the Dutch service and busy with his literary work. His ‘English-Dutch Dictionary’ has a preface dated Rotterdam, 21 Sept. 1647, and he probably died about 1650.
Hexham's most solid work is his edition of Mercator's ‘Atlas;’ this was a translation into English of the edition by Jodocus Hondius [q. v.], but Hexham made additions of his own, and was further assisted by Hondius's son Henry. The preface is dated Amsterdam, 1 Jan. 1636 ‘stilo veteri,’ and the work is dedicated by Hexham to Charles I; it was published at Amsterdam in 1636–7 (2 vols. fol.), contains many maps and coloured plates, and is the standard edition of Mercator. Another important work by Hexham was his ‘Copious English and Nether-duytch Dictionarie … as also a compendious grammar for the instruction of the learner.’ The English-Dutch part was published at Rotterdam (1648, 4to), and dedicated by Hexham to his friend Sir Bartholomew van Vouw, knt.; the Dutch-English part was not published until 1658 (Rotterdam, 4to), and Hexham's preface has no date. He claims that his is the first dictionary of the kind, and a second edition was published by Daniel Manly, the Dutch-English part in 1672, and the English-Dutch part in 1675 (both Rotterdam, 4to).
Hexham's other works relate to military history and are of original value as dealing with events in which he himself took part. They are: 1. ‘A Historicall Relation of the Famous Siege of the Busse and the Surprising of Wesell …,’ Delft, 1630, 12mo (dedicated to the merchants adventurers living at Delft); a Dutch edition was published in the same year in quarto (Van der Aa, Biographisch Woordenbock, viii. 764–5). 2. ‘A Journall of the taking of Venlo, Roermont, Strale, the memorable Siege of Mastricht, the towne and castle of Limbruch … anno 1632,’ Delft, 1633, 4to; dedicated to his kinsman Francis Morrice, clerk of the king's ordnance, who had married his uncle Jerome Heydon's widow; a Dutch edition was published at 's Gravenhage (1633, fol.) 3. ‘The Principles of the Art Militarie practised in the Warres of the United Netherlands,’ London, 1637, fol.; dedicated on 5 Sept. 1637 to Henry Rich, earl of Holland [q. v.] A second and enlarged edition was published in three parts: the first two at Delft in 1642, folio, and the third at Rotterdam in 1643, folio; Dutch editions appeared at the same time, dedicated to William of Orange and the elector Charles Lewis. 4. ‘A True and Briefe Relation of the famous Siege of Breda,’ Delft, 1637, 4to, dedicated to the Earl of Holland; a Dutch edition was published at The Hague (1638, 4to). 5. ‘An Appendix of the Quarter for the ransoming of Officers … together with the Lawes and Articles of Marshall discipline enacted on the States side,’ Delft, 1637, fol.; another edition, The Hague, 1643, fol. (not in Brit. Mus. Libr.; cf. Cockle, Military Bibliogr. 1900, pp. 108, 109). 6. ‘The Art of Fortification … by Samvell Marolois … augmented by Albert Girard … and translated by Henry Hexham,’ Amsterdam, 1638, fol.; it is dedicated to Sir Henry Vane the elder [q. v.], and is said to be the first work on fortification printed in English in which the subject is treated scientifically (Cockle, p. 111). 7. ‘A True Relation of the Battell of Nieupoort,’ Delft, 1641, fol. 8. ‘An Appendix of Lawes, Articles, and Ordinances established for Marshall Discipline in the service of the … States Generall … translated out of Dutch into English,’ The Hague, 1643, fol.; dedicated to Hexham's cousins, John Heydon and John Harvey. In the preface, dated Delft, 30 Jan. 1643 ‘stilo novo,’ Hexham says he wishes to prevent the pillage committed on both sides during the civil wars by showing the means taken by the Dutch to check it; he also remarks that he had served forty-two years in the wars and had never been wounded.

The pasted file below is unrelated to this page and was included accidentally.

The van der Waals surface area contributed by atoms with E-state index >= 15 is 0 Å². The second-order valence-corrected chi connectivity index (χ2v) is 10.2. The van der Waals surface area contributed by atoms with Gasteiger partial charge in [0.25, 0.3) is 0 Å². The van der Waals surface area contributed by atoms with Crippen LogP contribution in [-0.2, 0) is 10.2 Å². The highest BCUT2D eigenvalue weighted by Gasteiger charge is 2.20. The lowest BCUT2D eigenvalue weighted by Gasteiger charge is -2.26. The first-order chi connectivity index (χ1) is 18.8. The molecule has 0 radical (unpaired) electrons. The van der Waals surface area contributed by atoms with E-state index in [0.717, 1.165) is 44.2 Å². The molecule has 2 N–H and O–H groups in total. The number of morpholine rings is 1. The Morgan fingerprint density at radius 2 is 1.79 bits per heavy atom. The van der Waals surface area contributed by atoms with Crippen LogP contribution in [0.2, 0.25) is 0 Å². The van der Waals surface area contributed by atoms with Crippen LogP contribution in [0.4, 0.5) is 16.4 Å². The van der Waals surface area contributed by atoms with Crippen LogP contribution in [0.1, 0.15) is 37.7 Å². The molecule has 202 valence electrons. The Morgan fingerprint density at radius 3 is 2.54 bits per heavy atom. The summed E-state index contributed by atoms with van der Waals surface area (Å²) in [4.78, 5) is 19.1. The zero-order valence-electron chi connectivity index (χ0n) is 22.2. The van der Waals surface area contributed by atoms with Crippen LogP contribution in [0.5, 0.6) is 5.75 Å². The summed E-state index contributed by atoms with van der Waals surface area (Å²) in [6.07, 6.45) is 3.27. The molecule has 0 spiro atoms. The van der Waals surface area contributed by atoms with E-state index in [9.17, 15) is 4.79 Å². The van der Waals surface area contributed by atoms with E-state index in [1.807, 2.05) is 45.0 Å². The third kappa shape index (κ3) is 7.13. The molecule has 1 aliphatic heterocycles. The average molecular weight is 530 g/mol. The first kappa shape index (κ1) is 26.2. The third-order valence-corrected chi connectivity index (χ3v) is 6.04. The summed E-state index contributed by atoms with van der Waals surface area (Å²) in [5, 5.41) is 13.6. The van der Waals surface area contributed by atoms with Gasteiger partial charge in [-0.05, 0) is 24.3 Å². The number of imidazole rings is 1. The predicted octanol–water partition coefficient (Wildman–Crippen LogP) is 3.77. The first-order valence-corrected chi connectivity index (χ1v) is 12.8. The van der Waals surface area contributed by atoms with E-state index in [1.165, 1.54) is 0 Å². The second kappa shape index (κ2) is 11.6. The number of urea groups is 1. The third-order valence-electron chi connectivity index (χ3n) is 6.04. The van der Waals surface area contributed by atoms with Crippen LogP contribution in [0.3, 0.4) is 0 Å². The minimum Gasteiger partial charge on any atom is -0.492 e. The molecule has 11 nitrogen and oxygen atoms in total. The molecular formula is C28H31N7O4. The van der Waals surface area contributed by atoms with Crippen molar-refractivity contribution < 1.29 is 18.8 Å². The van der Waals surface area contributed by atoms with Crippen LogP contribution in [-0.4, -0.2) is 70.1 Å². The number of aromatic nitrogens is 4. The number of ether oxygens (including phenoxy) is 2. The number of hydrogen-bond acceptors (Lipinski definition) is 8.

[Hexham's works in Brit. Mus. Libr.; Cal. State Papers, Dom.; Van der Aa's Biographisch Woordenbock, viii. 764–5; Markham's Fighting Veres, passim, esp. pp. 447–50; M. G. D. Cockle's Bibliography of Military Books up to 1642, 1900; cf. arts. Vere, Sir Francis, and Vere, Horace.]
HICKS, HENRY (1837–1899), geologist, was born on 26 May 1837 at St. David's, Pembrokeshire, where his father, Thomas Hicks, was in practice as a surgeon, his mother, Anne, being a daughter of William Griffiths of Carmarthen. After passing through the cathedral chapter school of that town, he studied medicine at Guy's Hospital, becominga licentiate of the Society of Apothecaries and a member of the Royal College of Surgeons in 1862. He then returned to follow his profession at St. David's. Here he made the acquaintance of John William Salter [q. v.], palæontologist to the Geological Survey, and became inspired with his enthusiasm for discovery in a field which was then almost virgin. Hicks's eyes proved singularly acute in detecting even obscure traces of organisms, and before long he found a fossil in the hitherto barren red flaggy rocks of the Cambrian system near St. David's. This (a 'lingulella') was described by the fellow-workers in a communication to the Geological Society in 1867. Stimulated by its reception and a